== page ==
On 4 January the Prime Minister announced a new national lockdown lasting at least until 15 February with the key message that people should stay at home, except for a few permitted reasons such as essential medical needs, food shopping, exercise and work.
The guidance on work states that you can only leave home for work purposes where you cannot reasonably work from home. Examples of roles that cannot be done from home include those within critical national infrastructure, construction or manufacturing that require in-person attendance. People in such roles should continue to travel to their workplace, as can public sector employees working in essential services such as childcare or education, and people who work in other people's homes. Guidance on which businesses and venues should close and a full list of those permitted to remain open, subject to following COVID-19 secure guidelines, can be found here.
The Government has again reiterated that employers should discuss working arrangements with their employees and that every possible step should be taken to enable remote working, including providing suitable IT and equipment.
Also on 4 January, First Minister Nicola Sturgeon issued a stay-at-home order for Scotland lasting until 31 January. Wales has been in a national lockdown since 20 December, while Northern Ireland entered a six-week lockdown on 26 December. For specific guidance that applies to Scotland, Wales and Northern Ireland see ‘Devolved Administrations’ in the ‘UK Government advice on social distancing’ section below
‘Returning to the workplace’ research: workers want more flexibility in future and other game-changing findings
Following the onset of COVID-19 social distancing measures in the UK in March 2020, many workers were thrown into a ‘national home-working experiment’ as workplaces shut down, often fully, and remote working became the norm.
In response to this, IWFM commissioned time-series research into UK office workers’ experiences, attitudes, and concerns regarding the future easing of COVID-19 lockdown measures and the gradual return to work. This took the form of two YouGov surveys: one in April and another in June to track any changes and, indeed, consistencies over time. The intent: to shine a light on what our future workplaces may become and how organisations may need to adapt to employee needs and attitudes.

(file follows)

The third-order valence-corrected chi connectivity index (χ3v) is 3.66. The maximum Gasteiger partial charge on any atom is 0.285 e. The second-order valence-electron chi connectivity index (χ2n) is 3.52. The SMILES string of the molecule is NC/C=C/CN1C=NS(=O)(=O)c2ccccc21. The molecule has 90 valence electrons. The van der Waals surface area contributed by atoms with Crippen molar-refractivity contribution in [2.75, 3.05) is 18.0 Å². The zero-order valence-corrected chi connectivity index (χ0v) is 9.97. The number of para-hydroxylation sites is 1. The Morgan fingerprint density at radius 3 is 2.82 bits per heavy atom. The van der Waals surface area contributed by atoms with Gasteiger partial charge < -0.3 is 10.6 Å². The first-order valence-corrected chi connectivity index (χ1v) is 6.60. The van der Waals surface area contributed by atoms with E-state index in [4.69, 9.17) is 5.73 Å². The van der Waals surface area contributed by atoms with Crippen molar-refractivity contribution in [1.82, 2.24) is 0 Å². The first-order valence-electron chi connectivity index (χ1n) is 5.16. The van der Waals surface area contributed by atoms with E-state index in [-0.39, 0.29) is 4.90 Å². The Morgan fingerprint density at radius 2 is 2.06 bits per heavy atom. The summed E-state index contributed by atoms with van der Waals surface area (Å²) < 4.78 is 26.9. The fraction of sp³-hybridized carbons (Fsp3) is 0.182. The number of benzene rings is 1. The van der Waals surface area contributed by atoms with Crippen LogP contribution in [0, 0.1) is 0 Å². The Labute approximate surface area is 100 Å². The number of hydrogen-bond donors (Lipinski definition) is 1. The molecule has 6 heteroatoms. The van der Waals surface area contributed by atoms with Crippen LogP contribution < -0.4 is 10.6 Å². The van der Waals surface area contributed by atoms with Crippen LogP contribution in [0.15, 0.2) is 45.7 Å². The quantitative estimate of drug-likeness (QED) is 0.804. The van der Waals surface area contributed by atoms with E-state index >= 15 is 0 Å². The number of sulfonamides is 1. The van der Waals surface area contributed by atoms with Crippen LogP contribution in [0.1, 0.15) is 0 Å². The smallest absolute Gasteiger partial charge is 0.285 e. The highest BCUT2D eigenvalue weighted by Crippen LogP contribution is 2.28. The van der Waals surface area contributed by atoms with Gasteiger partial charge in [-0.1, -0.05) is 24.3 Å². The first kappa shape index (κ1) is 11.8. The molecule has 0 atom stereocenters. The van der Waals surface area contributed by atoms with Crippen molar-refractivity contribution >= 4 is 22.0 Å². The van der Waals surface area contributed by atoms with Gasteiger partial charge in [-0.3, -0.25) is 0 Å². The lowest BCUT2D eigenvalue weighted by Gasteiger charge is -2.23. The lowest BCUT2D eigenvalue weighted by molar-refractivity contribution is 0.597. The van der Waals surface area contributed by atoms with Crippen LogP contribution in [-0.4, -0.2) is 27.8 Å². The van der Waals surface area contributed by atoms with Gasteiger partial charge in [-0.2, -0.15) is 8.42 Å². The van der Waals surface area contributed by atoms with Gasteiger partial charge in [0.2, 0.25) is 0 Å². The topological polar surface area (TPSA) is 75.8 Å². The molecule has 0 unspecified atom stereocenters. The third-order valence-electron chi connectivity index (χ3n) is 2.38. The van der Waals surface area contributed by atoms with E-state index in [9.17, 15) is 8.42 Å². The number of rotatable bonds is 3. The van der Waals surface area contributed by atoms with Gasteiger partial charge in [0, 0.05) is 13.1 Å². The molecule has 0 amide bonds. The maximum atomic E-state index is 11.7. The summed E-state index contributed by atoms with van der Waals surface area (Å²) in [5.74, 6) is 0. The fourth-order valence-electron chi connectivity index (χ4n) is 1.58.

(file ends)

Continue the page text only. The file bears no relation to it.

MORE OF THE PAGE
The results have highlighted a range of potentially game-changing findings that could signal fundamental changes to how many of us live and work, as well as how organisations will attract employees.
Workplace and facilities managers will need to prepare buildings ready for reoccupation within the limits set by social distancing imperatives and help their organisations adjust, at pace, to a new set of operating norms. This kind of change programme requires professional leadership and represents a great opportunity for FMs to demonstrate the added value they offer in bringing together the space, culture and technology aspects of workplace into a workplace strategy which can enable organisations and individuals to remain productive.
The UK Government has announced that, effective from 2 December 2020, new local tier rules will apply.
Business and commercial activity – including the provision of FM services, maintenance and essential repair work – should continue if it can be carried out in accordance with UK Government guidance on social distancing (click here for details).
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Anyone in the UK who is displaying coronavirus symptoms is eligible for a test.
From December, there will be weekly tests for staff in prisons, food manufacturers and those delivering and administering vaccines. Testing will also be done to help schools and universities keep people safe.
The UK Government is asking employers to encourage workers to heed any notifications to self-isolate under the NHS test and trace service. Guidance for employers, workers and self-employed people - including on self-isolation and financial support - if someone in the workplace is contacted by NHS Test and Trace, is available here.
Additional guidance is provided on the testing process, when and where to get tests and testing in care homes.
Your COVID-19 risk assessment should inform you about any need for PPE or the use of face coverings. The UK Government has stated that any PPE currently used for non-COVID-19 risks should continue to be used, but that additional PPE is not beneficial except in clinical settings or a small number of other workplaces, or when responding to a suspected or confirmed case of the virus. However, if your risk assessment does show the risk of transmission is very high and that PPE is required, then you must provide the appropriate PPE free of charge to workers who need it. UK Government advice on COVID-19 PPE can be found here.
This section provides advice and guidance for preparing buildings for re-use, covering health and hygiene, utilities, fire safety, security, cyber security, and other practices which will help to ensure safety at work for employees, contractors and other building users.
UK Government advice and guidance:
GOV UK: workplace guidance on the NHS test and trace service
GOV UK: mental health and wellbeing aspects of COVID-19
GOV UK: support for businesses and employers during coronavirus
GOV UK: general guidance for employees during coronavirus
GOV UK: implementing protective measures in education and childcare settings
CBI: the latest information, insight and support for businesses